By Peter Lawrence Kane
A few years ago, Rahm Emanuel, currently Mayor of Chicago but a member of the Obama Administration at the time, got busted for using the word “retarded.” Ironically, the person who called him out publicly was none other than Sarah Palin, who is the mother of a child with Down Syndrome and who, in spite of her many glaring faults, was right.
There have been other controversies lately about word usage, from the question of whether it’s OK to call someone a tranny to the Washington Redskins’ name. Skirmishes like these usually get inflamed very quickly. Hasty accusations make decent people sound like self-righteous scolds, while those on the receiving end grow defensive and less inclined to put their more empathetic feet forward. You might have your “slurs of endearment,” as it were, and it’s not like you can retroactively un-say them. I used to say retarded ten times a day, and while I wasn’t being deliberately vindictive, nobody wants to admit to being thoughtless. It’s a tic, and still is, sometimes.
One problem is that it can be OK to use words in general conversation that play out worse in print or on the air. For example, GLAAD lists gender-bender as a no-no, the supposed ridiculousness of which has been used as evidence of political correctness run amok by non-trans people defending their use of tranny. But GLAAD – which used to be the Gay & Lesbian Alliance Against Defamation until they realized, oops, that didn’t quite cover it – is a media watchdog, not the word police for everybody. It’s fine to call David Bowie a gender-bender, because he is. It’s not OK to refer to, say, Chelsea Manning that way, as Fox News did. That’s what GLAAD is after.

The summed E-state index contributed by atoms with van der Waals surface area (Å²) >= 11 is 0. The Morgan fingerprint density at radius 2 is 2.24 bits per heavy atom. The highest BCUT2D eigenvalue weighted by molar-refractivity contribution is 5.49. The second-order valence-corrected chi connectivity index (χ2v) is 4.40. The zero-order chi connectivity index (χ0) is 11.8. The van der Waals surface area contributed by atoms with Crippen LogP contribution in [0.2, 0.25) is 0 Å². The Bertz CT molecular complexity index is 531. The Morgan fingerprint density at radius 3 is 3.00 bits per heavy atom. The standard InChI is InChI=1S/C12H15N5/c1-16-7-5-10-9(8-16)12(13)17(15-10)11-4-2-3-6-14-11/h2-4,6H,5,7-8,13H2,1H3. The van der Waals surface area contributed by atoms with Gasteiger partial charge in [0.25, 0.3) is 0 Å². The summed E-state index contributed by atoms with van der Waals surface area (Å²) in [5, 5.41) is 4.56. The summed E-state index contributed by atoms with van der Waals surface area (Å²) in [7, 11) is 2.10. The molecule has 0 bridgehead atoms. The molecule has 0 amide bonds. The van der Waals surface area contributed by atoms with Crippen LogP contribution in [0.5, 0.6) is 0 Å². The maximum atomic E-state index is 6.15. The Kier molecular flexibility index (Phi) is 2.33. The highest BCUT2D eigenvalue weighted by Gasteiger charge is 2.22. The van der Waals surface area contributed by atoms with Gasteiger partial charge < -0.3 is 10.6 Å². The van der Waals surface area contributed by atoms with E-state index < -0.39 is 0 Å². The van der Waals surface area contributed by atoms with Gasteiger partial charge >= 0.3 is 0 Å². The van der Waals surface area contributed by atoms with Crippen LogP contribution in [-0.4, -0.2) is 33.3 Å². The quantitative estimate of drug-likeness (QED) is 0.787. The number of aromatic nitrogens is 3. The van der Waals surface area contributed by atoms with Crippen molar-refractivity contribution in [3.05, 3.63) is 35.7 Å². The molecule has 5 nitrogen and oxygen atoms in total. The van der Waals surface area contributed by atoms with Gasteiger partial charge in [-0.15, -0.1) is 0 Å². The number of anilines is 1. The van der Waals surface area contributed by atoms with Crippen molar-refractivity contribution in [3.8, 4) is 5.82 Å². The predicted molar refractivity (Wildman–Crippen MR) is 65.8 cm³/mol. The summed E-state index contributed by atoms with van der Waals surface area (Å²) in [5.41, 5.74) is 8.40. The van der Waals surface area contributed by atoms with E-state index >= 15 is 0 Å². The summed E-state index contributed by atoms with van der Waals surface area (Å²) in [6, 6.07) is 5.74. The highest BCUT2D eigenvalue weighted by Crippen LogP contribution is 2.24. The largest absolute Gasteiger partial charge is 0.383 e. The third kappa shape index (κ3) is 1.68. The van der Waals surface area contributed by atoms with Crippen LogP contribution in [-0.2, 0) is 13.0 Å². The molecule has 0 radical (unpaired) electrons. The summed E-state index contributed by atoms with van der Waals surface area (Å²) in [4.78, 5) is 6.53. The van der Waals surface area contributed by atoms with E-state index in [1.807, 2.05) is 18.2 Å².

English speakers are lucky that we don’t live in a universe where every noun gets assigned an arbitrary gender at birth, the way Romance languages do. People do still refer to wines as feminine but at least vaginas aren’t masculine. But gendered language shows up everywhere – and it’s almost always a cliché. Telling someone to “man up” or “don’t get your panties in a twist” is as common as it is egregious – although again, worse when written than spoken. Fireman, stewardess, masseuse – usage like this isn’t the end of the world, but firefighter, flight attendant and massage therapist are better for not presuming a job is exclusive for one gender.
“That’s lame” comes out of a lot of mouths, including mine. At Mission High School, some teachers wear buttons with red diagonal lines slashed across the phrase “That’s So Gay.” I’m sure that when a student gets chided in the hall for calling somebody’s backpack gay, they protest that they didn’t mean, “like gay-gay” just as I don’t mean, “Fuck disabled people.” But we’re not all in the business of educating young minds. Unless a word is unambiguously fucked up, there might not be an urgent need to pounce on people, online or in conversation. Conspicuously not using iffy language sends a strong enough signal, and your future self will thank you, even if the person you’re talking to doesn’t pick up on it. Because words matter. They matter a lot.
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